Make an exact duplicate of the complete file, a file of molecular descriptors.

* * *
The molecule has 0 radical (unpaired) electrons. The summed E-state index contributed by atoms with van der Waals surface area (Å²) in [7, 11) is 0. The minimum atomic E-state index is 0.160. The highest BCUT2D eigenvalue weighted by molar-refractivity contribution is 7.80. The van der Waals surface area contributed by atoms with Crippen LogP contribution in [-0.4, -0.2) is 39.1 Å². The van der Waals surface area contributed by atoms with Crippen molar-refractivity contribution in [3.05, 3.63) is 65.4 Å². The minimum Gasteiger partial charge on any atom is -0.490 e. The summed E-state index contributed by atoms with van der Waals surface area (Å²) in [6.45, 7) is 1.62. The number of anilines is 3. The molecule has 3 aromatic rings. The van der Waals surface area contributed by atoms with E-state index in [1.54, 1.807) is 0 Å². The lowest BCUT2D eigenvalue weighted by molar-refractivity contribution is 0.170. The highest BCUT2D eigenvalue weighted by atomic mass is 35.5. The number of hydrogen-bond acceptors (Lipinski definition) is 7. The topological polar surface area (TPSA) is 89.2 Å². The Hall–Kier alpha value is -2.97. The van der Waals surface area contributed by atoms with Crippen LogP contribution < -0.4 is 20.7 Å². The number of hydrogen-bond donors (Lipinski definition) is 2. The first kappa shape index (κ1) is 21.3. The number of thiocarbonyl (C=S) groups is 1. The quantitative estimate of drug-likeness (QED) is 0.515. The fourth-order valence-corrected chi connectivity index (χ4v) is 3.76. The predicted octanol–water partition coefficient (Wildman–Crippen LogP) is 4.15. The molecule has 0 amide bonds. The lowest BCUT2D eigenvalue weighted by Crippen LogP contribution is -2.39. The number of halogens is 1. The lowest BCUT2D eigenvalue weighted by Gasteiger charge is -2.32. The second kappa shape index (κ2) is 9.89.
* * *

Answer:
The molecule has 0 radical (unpaired) electrons. The summed E-state index contributed by atoms with van der Waals surface area (Å²) in [7, 11) is 0. The minimum atomic E-state index is 0.160. The highest BCUT2D eigenvalue weighted by molar-refractivity contribution is 7.80. The van der Waals surface area contributed by atoms with Crippen LogP contribution in [-0.4, -0.2) is 39.1 Å². The van der Waals surface area contributed by atoms with Crippen molar-refractivity contribution in [3.05, 3.63) is 65.4 Å². The minimum Gasteiger partial charge on any atom is -0.490 e. The summed E-state index contributed by atoms with van der Waals surface area (Å²) in [6.45, 7) is 1.62. The number of anilines is 3. The molecule has 3 aromatic rings. The van der Waals surface area contributed by atoms with E-state index in [1.54, 1.807) is 0 Å². The lowest BCUT2D eigenvalue weighted by molar-refractivity contribution is 0.170. The highest BCUT2D eigenvalue weighted by atomic mass is 35.5. The number of hydrogen-bond acceptors (Lipinski definition) is 7. The topological polar surface area (TPSA) is 89.2 Å². The Hall–Kier alpha value is -2.97. The van der Waals surface area contributed by atoms with Crippen LogP contribution < -0.4 is 20.7 Å². The number of hydrogen-bond donors (Lipinski definition) is 2. The first kappa shape index (κ1) is 21.3. The number of thiocarbonyl (C=S) groups is 1. The quantitative estimate of drug-likeness (QED) is 0.515. The fourth-order valence-corrected chi connectivity index (χ4v) is 3.76. The predicted octanol–water partition coefficient (Wildman–Crippen LogP) is 4.15. The molecule has 0 amide bonds. The lowest BCUT2D eigenvalue weighted by Crippen LogP contribution is -2.39. The number of halogens is 1. The lowest BCUT2D eigenvalue weighted by Gasteiger charge is -2.32. The second kappa shape index (κ2) is 9.89.